December 27, 2011 § 1 Comment

If you prove adultery, can that get your client a divorce on the ground of habitual cruel and inhuman treatment (HCIT)?

In the COA case of Johnson v. Johnson, decided December 13, 2011, Willie Johnson argued that the chancellor improperly granted his wife, Hazel, a divorce on the ground of HCIT because the only proof against him was that he had committed adultery, which had been condoned. He contended that adultery is a separate and distinct ground, and that, since he had proven a complete defense to adultery, it was error for the trial court to grant his wife a divorce on another ground.

It’s an interesting argument, because condonation is an absolute defense against an act of adultery, but it’s much more difficult to apply against HCIT, which involves recurring (habitual) conduct.

Judge Griffis stated the opinion of the court:

¶24. While Willie might be correct that adultery alone cannot support a finding of habitual cruel and inhuman treatment, a pattern of adultery, when combined with other cruel and inhuman conduct, can support such a finding. Id. at 368 (¶¶12-13). In Fisher, the Mississippi Supreme Court held that the husband’s several acts of adultery and few acts of physical violence supported a finding of habitual cruel and inhuman treatment. Id.

¶25. Likewise, in this case, there was substantial evidence that Willie had committed several acts of adultery and that he had, on at least one occasion, committed an act of physical violence. Willie fathered at least two – possibly three – children out of wedlock with two different women during his marriage to Hazel. His affair with Jones spanned almost two decades – beginning in approximately 1991 at Utica Junior College and continuing up until the entry of divorce in 2010. Also, Hazel’s testimony and the hospital records indicate Willie physically assaulted her in their former marital home in May 2004. We find these facts are sufficient to establish that Willie’s conduct was cruel and inhuman.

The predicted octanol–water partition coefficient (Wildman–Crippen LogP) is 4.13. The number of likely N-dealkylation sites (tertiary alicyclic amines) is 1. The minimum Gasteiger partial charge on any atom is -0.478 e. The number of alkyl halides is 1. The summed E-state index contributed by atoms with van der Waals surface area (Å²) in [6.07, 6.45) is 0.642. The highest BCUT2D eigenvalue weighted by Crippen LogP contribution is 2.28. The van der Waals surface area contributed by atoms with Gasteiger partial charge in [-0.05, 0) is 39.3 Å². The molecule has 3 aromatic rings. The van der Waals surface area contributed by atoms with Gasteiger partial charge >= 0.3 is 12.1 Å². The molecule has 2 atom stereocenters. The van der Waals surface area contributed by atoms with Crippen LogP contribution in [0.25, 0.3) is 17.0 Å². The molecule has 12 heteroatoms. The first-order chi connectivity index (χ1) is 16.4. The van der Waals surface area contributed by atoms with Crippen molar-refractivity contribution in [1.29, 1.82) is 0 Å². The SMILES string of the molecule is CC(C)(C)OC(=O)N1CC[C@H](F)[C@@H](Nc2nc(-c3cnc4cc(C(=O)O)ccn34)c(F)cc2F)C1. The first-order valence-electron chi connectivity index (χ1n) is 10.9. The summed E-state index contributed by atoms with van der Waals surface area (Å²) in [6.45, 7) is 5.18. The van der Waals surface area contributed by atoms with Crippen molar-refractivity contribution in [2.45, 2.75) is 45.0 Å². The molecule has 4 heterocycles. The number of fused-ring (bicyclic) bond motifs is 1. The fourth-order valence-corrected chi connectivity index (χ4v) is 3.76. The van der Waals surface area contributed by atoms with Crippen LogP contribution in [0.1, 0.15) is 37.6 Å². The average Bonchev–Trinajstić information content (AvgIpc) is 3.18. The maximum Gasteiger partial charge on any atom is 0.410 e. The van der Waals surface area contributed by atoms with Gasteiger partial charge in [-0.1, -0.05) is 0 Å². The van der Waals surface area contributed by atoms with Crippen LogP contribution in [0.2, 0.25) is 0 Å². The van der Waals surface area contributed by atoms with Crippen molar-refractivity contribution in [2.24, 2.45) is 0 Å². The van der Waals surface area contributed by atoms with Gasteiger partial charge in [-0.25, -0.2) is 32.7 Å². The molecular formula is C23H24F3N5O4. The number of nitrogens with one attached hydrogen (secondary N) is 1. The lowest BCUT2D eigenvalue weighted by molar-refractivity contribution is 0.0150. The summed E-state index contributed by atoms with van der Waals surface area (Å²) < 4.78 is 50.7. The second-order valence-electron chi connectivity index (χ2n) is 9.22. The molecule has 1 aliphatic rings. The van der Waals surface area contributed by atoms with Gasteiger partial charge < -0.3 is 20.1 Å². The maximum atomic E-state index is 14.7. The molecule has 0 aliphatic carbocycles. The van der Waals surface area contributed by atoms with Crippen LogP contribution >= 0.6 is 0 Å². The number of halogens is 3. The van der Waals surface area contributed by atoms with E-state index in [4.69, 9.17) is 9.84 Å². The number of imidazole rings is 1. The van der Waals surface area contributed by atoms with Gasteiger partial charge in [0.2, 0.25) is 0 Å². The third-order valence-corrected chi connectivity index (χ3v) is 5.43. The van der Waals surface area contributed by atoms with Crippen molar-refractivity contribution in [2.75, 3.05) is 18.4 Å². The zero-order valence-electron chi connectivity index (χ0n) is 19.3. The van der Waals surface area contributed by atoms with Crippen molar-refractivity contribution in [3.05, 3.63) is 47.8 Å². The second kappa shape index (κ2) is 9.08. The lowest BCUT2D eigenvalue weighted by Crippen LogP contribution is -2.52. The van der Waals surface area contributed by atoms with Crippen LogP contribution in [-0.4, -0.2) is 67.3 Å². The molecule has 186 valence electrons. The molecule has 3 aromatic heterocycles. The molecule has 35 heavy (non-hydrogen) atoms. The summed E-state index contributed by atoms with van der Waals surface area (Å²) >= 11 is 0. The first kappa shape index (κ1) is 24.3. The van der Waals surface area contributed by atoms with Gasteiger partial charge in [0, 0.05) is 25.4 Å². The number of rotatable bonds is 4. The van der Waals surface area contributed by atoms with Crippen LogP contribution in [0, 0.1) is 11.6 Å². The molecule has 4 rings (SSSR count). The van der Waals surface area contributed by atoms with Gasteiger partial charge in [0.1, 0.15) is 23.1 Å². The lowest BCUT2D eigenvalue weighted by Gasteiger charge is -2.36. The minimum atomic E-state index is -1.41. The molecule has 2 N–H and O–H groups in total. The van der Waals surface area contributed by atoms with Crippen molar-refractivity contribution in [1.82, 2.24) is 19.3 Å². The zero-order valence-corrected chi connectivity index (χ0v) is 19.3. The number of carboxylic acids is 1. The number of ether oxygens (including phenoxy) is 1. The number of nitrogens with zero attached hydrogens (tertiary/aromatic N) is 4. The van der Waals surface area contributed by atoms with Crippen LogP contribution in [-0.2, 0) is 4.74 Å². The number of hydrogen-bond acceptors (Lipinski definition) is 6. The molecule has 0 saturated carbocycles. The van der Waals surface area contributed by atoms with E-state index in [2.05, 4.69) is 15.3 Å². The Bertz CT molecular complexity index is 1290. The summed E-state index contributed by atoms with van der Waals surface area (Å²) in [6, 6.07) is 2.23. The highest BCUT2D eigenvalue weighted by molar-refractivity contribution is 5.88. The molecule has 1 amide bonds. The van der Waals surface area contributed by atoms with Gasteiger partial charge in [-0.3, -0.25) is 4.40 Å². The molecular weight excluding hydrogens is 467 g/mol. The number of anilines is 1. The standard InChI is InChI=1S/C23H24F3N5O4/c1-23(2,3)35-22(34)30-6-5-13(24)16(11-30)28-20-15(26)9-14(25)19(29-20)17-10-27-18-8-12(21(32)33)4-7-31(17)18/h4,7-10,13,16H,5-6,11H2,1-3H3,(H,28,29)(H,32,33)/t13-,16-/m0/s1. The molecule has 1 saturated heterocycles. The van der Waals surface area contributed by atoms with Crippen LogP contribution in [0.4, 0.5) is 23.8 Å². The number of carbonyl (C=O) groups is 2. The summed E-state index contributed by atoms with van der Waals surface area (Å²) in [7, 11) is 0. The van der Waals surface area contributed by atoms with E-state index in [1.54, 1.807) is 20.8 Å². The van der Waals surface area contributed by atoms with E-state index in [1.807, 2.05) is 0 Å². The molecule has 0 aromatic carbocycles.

¶26. We also find Hazel has shown the requisite impact on her physical or mental health. The hospital records indicate that she suffered bruises and lacerations following the incident in May 2004. Also, Willie’s affair with Jones caused significant stress for Hazel. Jones became possessive, jealous, and threatening. She made harassing phone calls to Hazel, damaged property in Hazel’s garage, and scattered Hazel’s wedding photographs on the street in front of Hazel’s house. Hazel testified that as a result of that behavior, she felt terrified and would often barricade herself inside her home.

¶27. Lastly, we do not find Hazel had condoned Willie’s adultery. Hazel did continue in the marriage after she learned about Willie’s affairs, but the evidence indicates she expected him to end the affairs and recommit to the marriage. She forgave him for his past indiscretions, but she did not consent to live in a marriage with a habitually unfaithful husband. This is not a case where isolated acts of adultery were forgiven by the other spouse. Rather, Willie’s adultery was habitual and continuous.

¶28. In Smith v. Smith, 40 So. 2d 156, 157 (Miss. 1949), the supreme court rejected the husband’s argument that his wife had condoned his habitual cruel and inhuman treatment by continuing in the marriage. The court distinguished a “single act” from “courses of conduct,” suggesting that it is more difficult to establish condonation of the latter. Id. The supreme court stated: “The effort to endure unkind treatment as long as possible is commendable and the patient endurance by the wife of her husband’s ill-treatment should not be allowed to weaken her right to a divorce.” Id. Likewise, in Lindsey v. Lindsey, 818 So. 2d 1191, 1195

(¶¶17-18) (Miss. 2002), the supreme court found the doctrine of condonation inapplicable under the facts of the case. The husband had forgiven his wife for her past acts of adultery, but the wife proceeded to commit adultery again. “Condonation can be avoided if . . . the marital offense is repeated.” Id. Based on these authorities, we find Hazel had not condoned Willie’s habitual adultery.

So there you have it. Habitual adultery can amount to HCIT and defeat a defense of condonation if it meets the basic requirements of HCIT.

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